Tuesday, February 24, 2009


Today the girls and I went to park Kingsburg with a plan to give manicures to elderly ladies. I was excited, as I tend to enjoy the company of elderly people as opposed to people my own age. In the past month I've learned a lot from my little monsters at Reagan, and that pleases me. But in a day, I learned just about as uch from two elderly ladies. My opinion of getting older was changed. I've never seen myself getting older. I see myself at 20. at 30. at 40. Then that's about it. I've always thought that I would die young. I'm not looking forward to it. But I'm not scared either. It's always just been something I've felt like I've known. And everyone's always told me, well if you think that way, you will die young! I don't buy into that. I've just come to accept it. Too add to it, I've never really wanted to get old. Because if I do, I know I'll be in constant pain. Even now at 16 if I don't take aleve or aspirin in the morning my days are miserable. My back has already given out on me, through fault of my own, but nonetheless it's given out.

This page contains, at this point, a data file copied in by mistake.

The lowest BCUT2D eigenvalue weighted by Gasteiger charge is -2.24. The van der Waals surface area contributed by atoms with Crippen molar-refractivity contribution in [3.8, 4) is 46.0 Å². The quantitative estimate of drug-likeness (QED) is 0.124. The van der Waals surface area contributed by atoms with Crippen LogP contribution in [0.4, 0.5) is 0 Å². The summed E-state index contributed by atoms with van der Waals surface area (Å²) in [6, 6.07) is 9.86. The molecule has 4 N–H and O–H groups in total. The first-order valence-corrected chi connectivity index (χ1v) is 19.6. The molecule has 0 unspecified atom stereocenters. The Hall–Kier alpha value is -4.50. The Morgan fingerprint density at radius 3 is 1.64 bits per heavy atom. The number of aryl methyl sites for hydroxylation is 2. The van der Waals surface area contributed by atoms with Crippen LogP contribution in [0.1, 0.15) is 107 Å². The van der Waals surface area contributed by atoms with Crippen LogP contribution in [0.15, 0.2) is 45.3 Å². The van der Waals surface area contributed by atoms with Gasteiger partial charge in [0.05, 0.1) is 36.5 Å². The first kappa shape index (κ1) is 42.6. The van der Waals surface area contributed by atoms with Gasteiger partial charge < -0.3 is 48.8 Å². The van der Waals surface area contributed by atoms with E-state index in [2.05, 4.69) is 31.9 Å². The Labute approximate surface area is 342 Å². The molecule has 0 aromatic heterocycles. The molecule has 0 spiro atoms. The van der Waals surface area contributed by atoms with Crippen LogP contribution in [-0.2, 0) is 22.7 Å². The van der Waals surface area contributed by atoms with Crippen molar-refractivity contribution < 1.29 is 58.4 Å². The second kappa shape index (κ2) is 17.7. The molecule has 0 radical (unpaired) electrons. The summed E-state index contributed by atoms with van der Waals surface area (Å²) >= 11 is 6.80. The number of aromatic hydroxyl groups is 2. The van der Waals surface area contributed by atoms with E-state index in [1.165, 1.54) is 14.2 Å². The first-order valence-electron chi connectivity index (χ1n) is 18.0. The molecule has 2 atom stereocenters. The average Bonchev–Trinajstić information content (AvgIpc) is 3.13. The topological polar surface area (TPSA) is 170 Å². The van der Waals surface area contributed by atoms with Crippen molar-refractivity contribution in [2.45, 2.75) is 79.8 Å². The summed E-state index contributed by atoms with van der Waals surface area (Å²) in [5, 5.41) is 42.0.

But maybe I'm meant to get old. Maybe somehow my back will get better. And my knees and my ankles. Today one of the older ladies, Nancy said, "When you get older, you get to act like old people." "Hows that?" "Crazy." Then I found out she was 100 years old. That made me happy, but what really got me thinking was something that the lady who I gave a manicure to, Lou, said.

"It's not age. It has nothing to do with age. It's the mindset. My friends say 'Lou, how are you so active? It hurts to walk and be active anymore, I'm old and I can't do those things like that.' If you think you can't do things, you won't be able to. I know I'm old, but I don't think I'm old."

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